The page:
A message in a bottle bobs along in the ocean waves. What could be more evocative? Castaways throw them, poets and songwriters write about them, and we all hope to find one someday.
But filming such a scene is problematic, as I found when I tried to shoot one not long ago. The bottle goes where it wants to go, and any shift of wind or current takes the bottle in a new direction. I finally got the shot, but it wasn’t exactly right. Still, I got some good reference footage.
To get this type of scene exactly the way you want it, you’d need to animate the scene with software. Before doing so, it can help to understand exactly what’s behind that bobbing motion.
What’s in a wave?
When water forms waves, individual water droplets under the water’s surface actually travel in circles, going up and down and up and down.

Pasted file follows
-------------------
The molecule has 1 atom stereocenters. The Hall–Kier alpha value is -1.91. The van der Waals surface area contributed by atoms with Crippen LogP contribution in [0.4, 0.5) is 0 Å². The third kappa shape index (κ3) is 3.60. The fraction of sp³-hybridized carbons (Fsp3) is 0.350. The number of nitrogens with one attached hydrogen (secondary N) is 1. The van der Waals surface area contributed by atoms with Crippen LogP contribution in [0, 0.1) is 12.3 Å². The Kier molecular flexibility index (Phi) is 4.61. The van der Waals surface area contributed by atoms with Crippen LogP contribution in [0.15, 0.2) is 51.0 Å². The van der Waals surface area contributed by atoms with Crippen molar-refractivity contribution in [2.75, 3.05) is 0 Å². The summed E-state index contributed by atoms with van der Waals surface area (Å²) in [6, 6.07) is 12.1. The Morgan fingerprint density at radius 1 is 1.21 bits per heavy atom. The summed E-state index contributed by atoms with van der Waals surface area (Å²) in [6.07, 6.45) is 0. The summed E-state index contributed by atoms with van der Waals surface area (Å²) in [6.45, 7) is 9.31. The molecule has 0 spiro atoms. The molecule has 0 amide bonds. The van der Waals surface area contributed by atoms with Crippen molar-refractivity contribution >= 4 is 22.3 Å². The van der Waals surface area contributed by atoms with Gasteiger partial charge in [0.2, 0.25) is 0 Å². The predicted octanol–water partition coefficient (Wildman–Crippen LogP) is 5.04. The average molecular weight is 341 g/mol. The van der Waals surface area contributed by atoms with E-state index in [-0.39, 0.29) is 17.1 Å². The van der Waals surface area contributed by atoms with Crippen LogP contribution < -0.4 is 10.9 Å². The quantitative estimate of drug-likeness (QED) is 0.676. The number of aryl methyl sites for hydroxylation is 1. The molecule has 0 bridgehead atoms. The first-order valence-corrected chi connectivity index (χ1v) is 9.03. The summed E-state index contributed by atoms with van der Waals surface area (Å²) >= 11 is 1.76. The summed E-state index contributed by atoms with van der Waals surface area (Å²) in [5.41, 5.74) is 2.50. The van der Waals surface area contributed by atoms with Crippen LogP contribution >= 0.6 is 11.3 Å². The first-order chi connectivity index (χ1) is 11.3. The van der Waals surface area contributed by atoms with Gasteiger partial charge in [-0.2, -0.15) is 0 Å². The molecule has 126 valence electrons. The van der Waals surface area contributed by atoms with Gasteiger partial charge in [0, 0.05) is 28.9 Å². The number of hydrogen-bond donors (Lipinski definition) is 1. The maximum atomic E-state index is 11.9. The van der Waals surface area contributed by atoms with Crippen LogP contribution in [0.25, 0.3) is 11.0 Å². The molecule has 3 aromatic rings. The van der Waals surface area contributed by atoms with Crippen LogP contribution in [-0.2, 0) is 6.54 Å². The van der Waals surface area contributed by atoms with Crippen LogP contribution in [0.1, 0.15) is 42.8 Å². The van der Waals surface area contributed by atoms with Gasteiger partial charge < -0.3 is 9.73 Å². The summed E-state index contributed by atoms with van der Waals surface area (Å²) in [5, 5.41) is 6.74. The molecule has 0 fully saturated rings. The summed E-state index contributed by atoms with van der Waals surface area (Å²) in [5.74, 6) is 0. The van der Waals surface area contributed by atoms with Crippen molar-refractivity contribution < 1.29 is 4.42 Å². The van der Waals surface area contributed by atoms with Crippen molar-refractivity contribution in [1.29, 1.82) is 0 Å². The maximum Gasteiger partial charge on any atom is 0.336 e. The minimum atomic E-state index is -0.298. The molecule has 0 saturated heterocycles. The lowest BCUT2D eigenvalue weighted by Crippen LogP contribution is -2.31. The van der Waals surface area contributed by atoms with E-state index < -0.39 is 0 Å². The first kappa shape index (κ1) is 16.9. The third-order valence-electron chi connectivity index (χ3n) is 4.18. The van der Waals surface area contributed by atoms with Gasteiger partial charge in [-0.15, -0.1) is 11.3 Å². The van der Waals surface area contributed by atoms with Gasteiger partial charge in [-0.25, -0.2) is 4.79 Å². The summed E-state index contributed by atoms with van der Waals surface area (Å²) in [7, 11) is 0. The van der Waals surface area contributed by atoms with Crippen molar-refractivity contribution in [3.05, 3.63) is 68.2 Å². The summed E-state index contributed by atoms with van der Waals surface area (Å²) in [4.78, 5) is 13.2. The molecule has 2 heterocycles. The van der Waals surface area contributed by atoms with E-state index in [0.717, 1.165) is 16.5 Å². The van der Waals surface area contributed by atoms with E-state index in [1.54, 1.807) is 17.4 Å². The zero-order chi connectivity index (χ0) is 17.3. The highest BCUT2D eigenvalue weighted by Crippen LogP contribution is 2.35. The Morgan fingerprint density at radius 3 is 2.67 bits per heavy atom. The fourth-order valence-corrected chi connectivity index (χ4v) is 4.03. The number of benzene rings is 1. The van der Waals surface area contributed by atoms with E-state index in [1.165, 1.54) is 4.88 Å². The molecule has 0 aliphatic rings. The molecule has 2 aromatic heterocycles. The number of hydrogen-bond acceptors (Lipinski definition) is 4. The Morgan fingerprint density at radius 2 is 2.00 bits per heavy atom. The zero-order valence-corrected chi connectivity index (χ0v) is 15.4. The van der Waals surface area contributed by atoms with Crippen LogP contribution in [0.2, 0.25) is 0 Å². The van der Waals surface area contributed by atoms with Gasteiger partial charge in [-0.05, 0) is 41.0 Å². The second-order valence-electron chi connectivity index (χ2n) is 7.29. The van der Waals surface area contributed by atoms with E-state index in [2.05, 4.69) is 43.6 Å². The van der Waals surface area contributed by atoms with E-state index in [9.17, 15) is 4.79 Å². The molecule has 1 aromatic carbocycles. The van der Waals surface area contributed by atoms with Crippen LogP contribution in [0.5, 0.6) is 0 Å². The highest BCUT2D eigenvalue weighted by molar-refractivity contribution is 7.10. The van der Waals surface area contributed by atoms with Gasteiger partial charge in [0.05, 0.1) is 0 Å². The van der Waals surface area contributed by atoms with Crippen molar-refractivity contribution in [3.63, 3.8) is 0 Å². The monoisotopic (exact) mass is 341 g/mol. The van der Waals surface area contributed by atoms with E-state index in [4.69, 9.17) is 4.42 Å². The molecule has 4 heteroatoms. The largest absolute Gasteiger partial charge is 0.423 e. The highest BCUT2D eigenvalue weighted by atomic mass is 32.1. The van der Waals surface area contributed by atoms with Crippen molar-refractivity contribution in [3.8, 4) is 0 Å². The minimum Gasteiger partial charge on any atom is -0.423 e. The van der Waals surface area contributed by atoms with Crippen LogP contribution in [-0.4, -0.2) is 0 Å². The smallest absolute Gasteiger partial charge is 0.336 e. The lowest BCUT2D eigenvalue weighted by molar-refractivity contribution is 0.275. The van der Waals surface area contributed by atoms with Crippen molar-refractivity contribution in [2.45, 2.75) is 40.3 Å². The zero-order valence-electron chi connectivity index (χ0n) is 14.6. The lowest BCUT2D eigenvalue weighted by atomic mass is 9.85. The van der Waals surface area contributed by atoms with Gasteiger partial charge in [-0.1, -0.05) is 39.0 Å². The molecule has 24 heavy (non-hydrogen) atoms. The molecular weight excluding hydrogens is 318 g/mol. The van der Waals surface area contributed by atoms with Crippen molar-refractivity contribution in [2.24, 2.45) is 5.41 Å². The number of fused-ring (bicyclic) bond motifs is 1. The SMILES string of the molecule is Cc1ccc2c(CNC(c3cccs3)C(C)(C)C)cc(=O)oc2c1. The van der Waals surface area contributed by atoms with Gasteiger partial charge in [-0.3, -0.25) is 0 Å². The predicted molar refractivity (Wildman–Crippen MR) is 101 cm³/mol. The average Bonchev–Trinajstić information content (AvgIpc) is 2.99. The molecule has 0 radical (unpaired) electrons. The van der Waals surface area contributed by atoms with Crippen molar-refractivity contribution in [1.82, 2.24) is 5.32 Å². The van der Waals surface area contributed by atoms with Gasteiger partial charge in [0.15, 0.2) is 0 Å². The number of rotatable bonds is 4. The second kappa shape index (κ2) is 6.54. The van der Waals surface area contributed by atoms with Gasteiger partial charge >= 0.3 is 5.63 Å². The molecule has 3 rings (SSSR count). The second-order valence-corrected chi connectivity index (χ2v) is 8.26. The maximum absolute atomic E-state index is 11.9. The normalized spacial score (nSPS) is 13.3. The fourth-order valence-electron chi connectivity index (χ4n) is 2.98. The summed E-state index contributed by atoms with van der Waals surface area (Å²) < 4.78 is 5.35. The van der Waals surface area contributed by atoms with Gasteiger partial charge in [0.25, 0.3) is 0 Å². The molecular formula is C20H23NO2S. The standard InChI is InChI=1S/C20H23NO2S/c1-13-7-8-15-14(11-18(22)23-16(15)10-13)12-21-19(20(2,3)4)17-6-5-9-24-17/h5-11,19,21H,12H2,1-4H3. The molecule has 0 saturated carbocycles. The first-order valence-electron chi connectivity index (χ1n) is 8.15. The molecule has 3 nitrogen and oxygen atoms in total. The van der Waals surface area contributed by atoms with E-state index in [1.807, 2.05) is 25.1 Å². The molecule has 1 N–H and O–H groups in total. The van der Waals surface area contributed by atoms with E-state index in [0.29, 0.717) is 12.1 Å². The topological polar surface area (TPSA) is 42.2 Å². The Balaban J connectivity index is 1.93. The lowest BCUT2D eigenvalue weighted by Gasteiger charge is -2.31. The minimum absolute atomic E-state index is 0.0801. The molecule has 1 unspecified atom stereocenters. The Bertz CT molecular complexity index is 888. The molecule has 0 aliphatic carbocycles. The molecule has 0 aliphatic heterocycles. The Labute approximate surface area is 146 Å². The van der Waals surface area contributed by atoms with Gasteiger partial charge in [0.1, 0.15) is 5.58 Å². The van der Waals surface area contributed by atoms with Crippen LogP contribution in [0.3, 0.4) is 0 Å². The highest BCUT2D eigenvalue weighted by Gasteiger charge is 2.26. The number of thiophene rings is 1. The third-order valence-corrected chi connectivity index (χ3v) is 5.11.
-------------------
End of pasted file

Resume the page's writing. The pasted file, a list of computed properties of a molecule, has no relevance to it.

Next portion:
The water droplets at a crest then roll downward and form a trough, then roll back up again to form a crest. While an individual water wave can appear to move a great distance, the individual droplets themselves are just rolling around and around within the same area.
An object floating on the surface simply follows along with whatever set of water droplets it’s sitting on. Unless it’s affected by wind above the water’s surface, the bottle moves only as much as the water does.
Once you’ve animated your water and have a rough idea of the average wave’s frequency and amplitude, you can easily animate a bobbing motion for any floating object.
You can learn more about waves and bobbing motion in Chapter 9: Fluid Effects in Physics for Animators.